Q&A: Holly Rainey, Host of the Third Annual Tacky Sweater Party

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Holly Rainey, marketing and promotions manager for the Downtown Grill & Brewery and social media volunteer at the Love Kitchen, will help host the third annual Tacky Sweater Party to benefit The Love Kitchen at the DGB the evening of Wednesday, Dec. 23.

How does this event help the Love Kitchen?
It is actually part of a larger fundraiser DGB managing partner Dan Goss has planned; this is the third year for the sweater party. Volunteers at the Love Kitchen prepare and deliver seven meals a week, 52 weeks a year, to hundreds of people in the greater Knoxville area, and they serve warm meals twice a week for those who need it in East Knoxville. They also provide emergency food bags to 60-100 people every week. This whole month, DGB is collecting donations, and guests who donate receive 10 percent off their entrée. We will really encourage donations at the event, and part of the proceeds from that night’s reservation-only Bourbon Tasting and Dinner will go to Love Kitchen.

What are some things the Love Kitchen really needs?
They depend on donations to make every meal possible and they will use what they can get! For the kitchen meals, they need large cans of vegetables. For the toiletry bags, they need soap, towels, shampoo, toothpaste, hand lotion, razors, and such. And then any food for the emergency bags that is non-perishable and can stay on a shelf for a bit. People don’t really think about donating boxed food as much, but they can use mac and cheese, ramen noodles, peanut butter crackers, that sort of thing. And DGB is a convenient place downtown to drop these items off.

Will there be contests that night?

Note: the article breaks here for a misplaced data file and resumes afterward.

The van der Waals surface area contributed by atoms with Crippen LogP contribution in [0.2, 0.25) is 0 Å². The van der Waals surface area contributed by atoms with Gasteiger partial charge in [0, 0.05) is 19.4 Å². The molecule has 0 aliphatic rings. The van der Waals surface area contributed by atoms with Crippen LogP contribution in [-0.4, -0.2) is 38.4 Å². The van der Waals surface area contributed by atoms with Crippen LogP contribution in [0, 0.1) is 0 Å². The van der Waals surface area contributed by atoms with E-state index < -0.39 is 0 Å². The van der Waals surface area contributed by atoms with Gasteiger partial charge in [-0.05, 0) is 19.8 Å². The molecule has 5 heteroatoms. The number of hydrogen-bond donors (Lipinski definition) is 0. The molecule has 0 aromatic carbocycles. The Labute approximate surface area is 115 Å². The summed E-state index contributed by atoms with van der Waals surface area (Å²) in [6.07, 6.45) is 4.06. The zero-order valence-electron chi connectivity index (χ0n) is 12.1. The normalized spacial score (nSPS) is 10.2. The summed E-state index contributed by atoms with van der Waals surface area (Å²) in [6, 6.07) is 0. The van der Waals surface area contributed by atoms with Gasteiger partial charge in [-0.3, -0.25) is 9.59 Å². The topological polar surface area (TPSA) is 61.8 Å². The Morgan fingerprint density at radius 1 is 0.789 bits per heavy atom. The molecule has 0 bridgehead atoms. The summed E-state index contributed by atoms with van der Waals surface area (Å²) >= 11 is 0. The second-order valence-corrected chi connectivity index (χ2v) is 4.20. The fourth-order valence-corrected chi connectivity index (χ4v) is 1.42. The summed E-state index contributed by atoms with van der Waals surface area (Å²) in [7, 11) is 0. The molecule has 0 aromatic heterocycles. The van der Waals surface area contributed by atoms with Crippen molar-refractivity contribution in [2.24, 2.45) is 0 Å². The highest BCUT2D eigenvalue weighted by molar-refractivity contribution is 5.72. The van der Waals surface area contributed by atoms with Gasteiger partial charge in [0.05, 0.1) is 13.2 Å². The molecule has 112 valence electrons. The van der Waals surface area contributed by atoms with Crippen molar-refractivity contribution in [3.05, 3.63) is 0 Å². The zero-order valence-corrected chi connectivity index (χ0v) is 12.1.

Every single person who wears a tacky holiday sweater, or should I say outfit, will receive a prize. Discounts, gift cards for free queso, and even cold, hard cash will be among the prizes randomly given out during the evening. Our own bartender Jason Staats and his band Audio Wallpaper will play starting at 6:30, and I will be Periscoping and snapping photos in the festive photo booth throughout the night.

Does it have to be a Christmas sweater?
Not at all. It can be a holiday outfit of any sort, or you can just come in ordinary clothes. Rumor has it there will be a tacky tuxedo running around that night, too.

What’s your best Christmas sweater?
My sister Heather and I have joint custody of our mother’s collection of holiday sweaters from the ‘80s and ‘90s so I have a lot to choose from. My favorite is one with a sequined Christmas tree my mother made when I was probably like 5, and we made matching ones for my sister and I.  We grew out of ours but hers still fits us. It is so sequined and so perfect that sometimes when you sit down the tree will poke your chin.

Any advice on finding a sweater to wear?
Be wary of overpriced holiday sweaters at vintage and thrift stores. I’ve seen sweaters for 40 or 50 bucks and that’s a lot of money to be spending! The sweaters become magically less expensive after Christmas has passed. If you don’t have a sweater, I recommend getting creative and making your own with an old sweater or plain thrift-store sweater. Use puffy paint and feathers, or whatever your crafty heart desires.

Why do tacky sweater parties seem so popular these days?
I think it’s just fun. Everyone loves to get dressed up, but this isn’t much pressure. You get to wear something a little bit different and be casual and carefree.

What do you think makes a tacky sweater tacky?
I don’t really think any of them are tacky—I love them all and I wear them all the time. When other people look at a sweater and are like, “So tacky!” I am thinking, “That is so fabulous!”

Follow KnoxDGB on Twitter, Instagram, Facebook, and Periscope. Find out more about The Love Kitchen, how to donate and to sign up to volunteer: thelovekitchen.org

Featured photo by Jamie Greig

Rose Kennedy

Rose Kennedy came to Knoxville to work as an editorial assistant on 13-30’s Retail Appliance Management Series and never saw a reason to leave. Her “so uncool I’m cool” career among the alt weekly newspaper crowd has led to award-winning articles on Dr. Bill Bass and the Body Farm and cyber-bullying at West High School, and treasonous food columns about preferring unsweet tea and feeling ambivalent about biscuits.

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